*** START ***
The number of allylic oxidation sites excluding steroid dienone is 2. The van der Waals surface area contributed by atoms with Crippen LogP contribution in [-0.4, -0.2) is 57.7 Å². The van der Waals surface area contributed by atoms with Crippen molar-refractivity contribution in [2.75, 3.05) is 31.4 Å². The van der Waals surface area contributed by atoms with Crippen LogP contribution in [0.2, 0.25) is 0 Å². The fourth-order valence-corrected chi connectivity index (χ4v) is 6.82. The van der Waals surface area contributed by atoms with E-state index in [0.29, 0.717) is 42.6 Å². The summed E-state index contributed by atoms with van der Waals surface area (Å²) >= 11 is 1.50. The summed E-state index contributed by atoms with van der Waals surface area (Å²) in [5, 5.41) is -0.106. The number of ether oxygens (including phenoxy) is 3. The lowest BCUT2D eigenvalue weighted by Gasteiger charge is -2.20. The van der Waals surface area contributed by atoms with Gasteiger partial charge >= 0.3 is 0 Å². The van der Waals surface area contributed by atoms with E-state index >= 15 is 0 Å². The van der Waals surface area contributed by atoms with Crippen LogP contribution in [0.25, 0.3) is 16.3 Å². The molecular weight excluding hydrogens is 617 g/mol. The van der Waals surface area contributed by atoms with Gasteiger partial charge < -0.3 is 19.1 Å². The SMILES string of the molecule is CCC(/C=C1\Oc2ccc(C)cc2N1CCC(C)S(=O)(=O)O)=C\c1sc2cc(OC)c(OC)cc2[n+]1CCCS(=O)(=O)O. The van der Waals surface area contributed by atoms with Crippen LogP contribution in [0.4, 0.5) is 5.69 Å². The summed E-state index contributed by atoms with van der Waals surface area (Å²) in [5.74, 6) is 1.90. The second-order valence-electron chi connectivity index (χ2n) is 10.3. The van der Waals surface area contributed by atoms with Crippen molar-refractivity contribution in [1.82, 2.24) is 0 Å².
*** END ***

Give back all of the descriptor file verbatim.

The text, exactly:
The number of allylic oxidation sites excluding steroid dienone is 2. The van der Waals surface area contributed by atoms with Crippen LogP contribution in [-0.4, -0.2) is 57.7 Å². The van der Waals surface area contributed by atoms with Crippen molar-refractivity contribution in [2.75, 3.05) is 31.4 Å². The van der Waals surface area contributed by atoms with Crippen LogP contribution in [0.2, 0.25) is 0 Å². The fourth-order valence-corrected chi connectivity index (χ4v) is 6.82. The van der Waals surface area contributed by atoms with E-state index in [0.29, 0.717) is 42.6 Å². The summed E-state index contributed by atoms with van der Waals surface area (Å²) >= 11 is 1.50. The summed E-state index contributed by atoms with van der Waals surface area (Å²) in [5, 5.41) is -0.106. The number of ether oxygens (including phenoxy) is 3. The lowest BCUT2D eigenvalue weighted by Gasteiger charge is -2.20. The van der Waals surface area contributed by atoms with Gasteiger partial charge >= 0.3 is 0 Å². The van der Waals surface area contributed by atoms with E-state index >= 15 is 0 Å². The van der Waals surface area contributed by atoms with Crippen LogP contribution in [0.25, 0.3) is 16.3 Å². The molecular weight excluding hydrogens is 617 g/mol. The van der Waals surface area contributed by atoms with Gasteiger partial charge < -0.3 is 19.1 Å². The SMILES string of the molecule is CCC(/C=C1\Oc2ccc(C)cc2N1CCC(C)S(=O)(=O)O)=C\c1sc2cc(OC)c(OC)cc2[n+]1CCCS(=O)(=O)O. The van der Waals surface area contributed by atoms with Crippen LogP contribution in [0.4, 0.5) is 5.69 Å². The summed E-state index contributed by atoms with van der Waals surface area (Å²) in [5.74, 6) is 1.90. The second-order valence-electron chi connectivity index (χ2n) is 10.3. The van der Waals surface area contributed by atoms with Crippen molar-refractivity contribution in [1.82, 2.24) is 0 Å².